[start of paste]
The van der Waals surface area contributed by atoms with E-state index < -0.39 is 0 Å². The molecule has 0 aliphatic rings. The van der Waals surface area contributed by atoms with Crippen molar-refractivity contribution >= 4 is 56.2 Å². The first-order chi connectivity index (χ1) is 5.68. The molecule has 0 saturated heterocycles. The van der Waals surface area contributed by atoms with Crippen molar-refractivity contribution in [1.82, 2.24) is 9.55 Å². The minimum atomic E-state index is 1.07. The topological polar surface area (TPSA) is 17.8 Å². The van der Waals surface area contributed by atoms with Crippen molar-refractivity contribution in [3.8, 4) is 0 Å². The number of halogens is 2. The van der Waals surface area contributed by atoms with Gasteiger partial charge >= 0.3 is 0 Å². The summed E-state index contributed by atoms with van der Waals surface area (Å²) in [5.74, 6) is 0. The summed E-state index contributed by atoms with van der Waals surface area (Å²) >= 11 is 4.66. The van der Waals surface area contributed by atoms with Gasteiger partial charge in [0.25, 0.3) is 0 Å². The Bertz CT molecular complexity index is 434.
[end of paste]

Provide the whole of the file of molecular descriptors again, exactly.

The van der Waals surface area contributed by atoms with E-state index < -0.39 is 0 Å². The molecule has 0 aliphatic rings. The van der Waals surface area contributed by atoms with Crippen molar-refractivity contribution >= 4 is 56.2 Å². The first-order chi connectivity index (χ1) is 5.68. The molecule has 0 saturated heterocycles. The van der Waals surface area contributed by atoms with Crippen molar-refractivity contribution in [1.82, 2.24) is 9.55 Å². The minimum atomic E-state index is 1.07. The topological polar surface area (TPSA) is 17.8 Å². The van der Waals surface area contributed by atoms with Crippen molar-refractivity contribution in [3.8, 4) is 0 Å². The number of halogens is 2. The van der Waals surface area contributed by atoms with Gasteiger partial charge >= 0.3 is 0 Å². The summed E-state index contributed by atoms with van der Waals surface area (Å²) in [5.74, 6) is 0. The summed E-state index contributed by atoms with van der Waals surface area (Å²) >= 11 is 4.66. The van der Waals surface area contributed by atoms with Gasteiger partial charge in [0.25, 0.3) is 0 Å². The Bertz CT molecular complexity index is 434.